National Student Money Survey Reveals 'True Cost of Getting a Degree'


July 2018

National Student Money Survey Reveals 'True Cost of Getting a Degree'

The results of the 2018 National Student Money Survey have been published, providing an in-depth account of the financial concerns and pressures faced by university students across the country.

The survey of 3167 students reveals that just under half of students, 47%, feel that their degree is good value for money, with the same percentage also expressing confidence in their ability to land a job after graduating.

The survey looks more closely at where students are getting their cash from, what they tend to spend it on, how they feel about student loans, and the effects that their finances have on their wider university experience.

83% of students said that they received a maintenance loan whilst studying, however, 61% of these students said that they felt that the loan was not enough. The survey found that students were spending on average £770 per month, with rent and food being the two largest expenses, coming in at £514 per month altogether. This is compared to the average maintenance loan amount only covering £600 per month, meaning that the majority of students felt they had to find cash from elsewhere.

In order to plug the gap, 76% of students said that they took on part time jobs, while 73% of students said they received money from their parents (on average, £138.50 per month). Paradoxically though, 75% of the students who received money from all three of those sources reported that they were still worried about their finances.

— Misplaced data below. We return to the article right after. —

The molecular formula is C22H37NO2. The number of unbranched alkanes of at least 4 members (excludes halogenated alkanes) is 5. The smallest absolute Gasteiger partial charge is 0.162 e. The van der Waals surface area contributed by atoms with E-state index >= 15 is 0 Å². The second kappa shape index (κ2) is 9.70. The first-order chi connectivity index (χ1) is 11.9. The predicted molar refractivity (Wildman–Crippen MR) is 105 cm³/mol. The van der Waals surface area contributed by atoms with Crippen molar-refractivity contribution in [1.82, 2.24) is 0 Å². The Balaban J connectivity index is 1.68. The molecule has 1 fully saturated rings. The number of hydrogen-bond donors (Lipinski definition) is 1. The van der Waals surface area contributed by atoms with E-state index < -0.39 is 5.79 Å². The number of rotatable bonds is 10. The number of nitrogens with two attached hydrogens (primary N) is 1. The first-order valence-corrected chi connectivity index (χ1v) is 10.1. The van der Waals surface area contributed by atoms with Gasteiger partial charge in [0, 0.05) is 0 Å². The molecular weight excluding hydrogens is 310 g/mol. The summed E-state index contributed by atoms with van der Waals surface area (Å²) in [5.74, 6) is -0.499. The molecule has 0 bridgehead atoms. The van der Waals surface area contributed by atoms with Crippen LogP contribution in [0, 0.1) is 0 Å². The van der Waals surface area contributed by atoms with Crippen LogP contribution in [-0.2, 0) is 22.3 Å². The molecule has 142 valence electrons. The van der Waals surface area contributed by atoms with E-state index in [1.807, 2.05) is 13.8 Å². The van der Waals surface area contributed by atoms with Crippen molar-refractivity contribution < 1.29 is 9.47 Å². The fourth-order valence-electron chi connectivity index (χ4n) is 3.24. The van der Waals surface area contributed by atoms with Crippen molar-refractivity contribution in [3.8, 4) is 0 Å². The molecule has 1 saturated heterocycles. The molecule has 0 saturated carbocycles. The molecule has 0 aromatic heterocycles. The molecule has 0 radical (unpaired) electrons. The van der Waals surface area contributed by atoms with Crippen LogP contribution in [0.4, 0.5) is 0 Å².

At the other end of the scale, 13% of students reported earning money through less well-regarded means. 5% said that they gambled to earn cash, whilst 3% said they undertook adult work such as escorting. Even more worryingly, 2% of students said that they turned to payday loans with extortionately high interest rates to make ends meet while studying.

Speaking of interest rates, it seems that many students do not fully understand how the student loans system works, with 7 out of 10 students admitting that they do not know that the current interest rate is (dependant on what you earn, but the maximum is currently 6.1%, or the RPI + 3%).

Even more concerning are the general misconceptions surrounding the student loan. Half of students said they were worried about the amount they would have to repay on their student loan, without being aware that any remaining debt is wiped after 30 years. Given that the debt is eventually wiped, students should calculate roughly how much they will end up paying back over the course of 30 years, depending on how much debt they have, and their likely starting salary. Then they can use a calculator to work out whether it is worth trying to pay off the debt sooner or to simply let a large chunk of it be written off.

It is difficult to generalise about this, given that there are so many variables to consider. However, using the average predicted starting salaries of £24,466 and £20,090 for men and women respectively, as examples, men would be more likely to pay less in total by trying to pay off their loan sooner, whereas women would be better off leaving the debt to be written off.

All in all, the survey shows that around half of students feel that university is good value for money, with satisfaction levels increasing slightly upon the year before. University can undoubtedly add tens of thousands to a person’s lifetime earnings, without mentioning the value of the experience itself. On the flip side, the increasing reports of mental health problems at university, and some degrees and universities adding less value than others, mean that assessing whether the university experience is good value for money is still a highly subjective and contextual judgement to make.